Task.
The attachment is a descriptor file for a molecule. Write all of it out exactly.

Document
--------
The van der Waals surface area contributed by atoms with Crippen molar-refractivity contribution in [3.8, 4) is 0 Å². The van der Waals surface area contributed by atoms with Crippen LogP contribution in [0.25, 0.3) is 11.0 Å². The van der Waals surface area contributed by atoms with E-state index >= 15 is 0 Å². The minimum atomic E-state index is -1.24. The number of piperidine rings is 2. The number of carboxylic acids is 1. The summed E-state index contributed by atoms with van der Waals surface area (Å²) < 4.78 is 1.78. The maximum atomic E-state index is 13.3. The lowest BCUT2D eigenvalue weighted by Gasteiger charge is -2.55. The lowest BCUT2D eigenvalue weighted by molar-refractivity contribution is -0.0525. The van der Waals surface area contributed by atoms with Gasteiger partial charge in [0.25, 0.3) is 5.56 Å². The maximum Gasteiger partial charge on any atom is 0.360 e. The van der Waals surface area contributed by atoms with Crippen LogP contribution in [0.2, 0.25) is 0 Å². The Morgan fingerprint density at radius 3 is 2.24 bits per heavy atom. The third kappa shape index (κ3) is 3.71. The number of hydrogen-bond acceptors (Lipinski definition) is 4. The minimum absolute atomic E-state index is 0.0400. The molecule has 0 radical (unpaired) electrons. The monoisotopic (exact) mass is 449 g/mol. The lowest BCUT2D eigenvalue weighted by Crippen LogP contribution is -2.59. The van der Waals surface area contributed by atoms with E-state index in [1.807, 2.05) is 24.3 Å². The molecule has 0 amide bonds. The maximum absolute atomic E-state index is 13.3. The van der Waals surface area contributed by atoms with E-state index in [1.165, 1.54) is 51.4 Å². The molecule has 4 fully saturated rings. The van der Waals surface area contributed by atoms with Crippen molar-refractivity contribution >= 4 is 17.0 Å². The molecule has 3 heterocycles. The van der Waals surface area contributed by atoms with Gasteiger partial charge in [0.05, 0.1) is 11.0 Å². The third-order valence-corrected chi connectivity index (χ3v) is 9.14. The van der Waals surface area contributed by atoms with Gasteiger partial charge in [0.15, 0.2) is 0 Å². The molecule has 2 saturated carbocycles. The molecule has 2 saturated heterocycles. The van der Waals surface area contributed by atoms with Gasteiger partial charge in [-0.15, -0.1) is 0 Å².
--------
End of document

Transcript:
The van der Waals surface area contributed by atoms with Crippen molar-refractivity contribution in [3.8, 4) is 0 Å². The van der Waals surface area contributed by atoms with Crippen LogP contribution in [0.25, 0.3) is 11.0 Å². The van der Waals surface area contributed by atoms with E-state index >= 15 is 0 Å². The minimum atomic E-state index is -1.24. The number of piperidine rings is 2. The number of carboxylic acids is 1. The summed E-state index contributed by atoms with van der Waals surface area (Å²) < 4.78 is 1.78. The maximum atomic E-state index is 13.3. The lowest BCUT2D eigenvalue weighted by Gasteiger charge is -2.55. The lowest BCUT2D eigenvalue weighted by molar-refractivity contribution is -0.0525. The van der Waals surface area contributed by atoms with Gasteiger partial charge in [0.25, 0.3) is 5.56 Å². The maximum Gasteiger partial charge on any atom is 0.360 e. The van der Waals surface area contributed by atoms with Crippen LogP contribution in [0.2, 0.25) is 0 Å². The Morgan fingerprint density at radius 3 is 2.24 bits per heavy atom. The third kappa shape index (κ3) is 3.71. The number of hydrogen-bond acceptors (Lipinski definition) is 4. The minimum absolute atomic E-state index is 0.0400. The molecule has 0 radical (unpaired) electrons. The monoisotopic (exact) mass is 449 g/mol. The lowest BCUT2D eigenvalue weighted by Crippen LogP contribution is -2.59. The van der Waals surface area contributed by atoms with E-state index in [1.807, 2.05) is 24.3 Å². The molecule has 0 amide bonds. The maximum absolute atomic E-state index is 13.3. The van der Waals surface area contributed by atoms with E-state index in [1.165, 1.54) is 51.4 Å². The molecule has 4 fully saturated rings. The van der Waals surface area contributed by atoms with Crippen molar-refractivity contribution >= 4 is 17.0 Å². The molecule has 3 heterocycles. The van der Waals surface area contributed by atoms with Gasteiger partial charge in [0.05, 0.1) is 11.0 Å². The third-order valence-corrected chi connectivity index (χ3v) is 9.14. The van der Waals surface area contributed by atoms with Gasteiger partial charge in [0.15, 0.2) is 0 Å². The molecule has 2 saturated carbocycles. The molecule has 2 saturated heterocycles. The van der Waals surface area contributed by atoms with Gasteiger partial charge in [-0.15, -0.1) is 0 Å².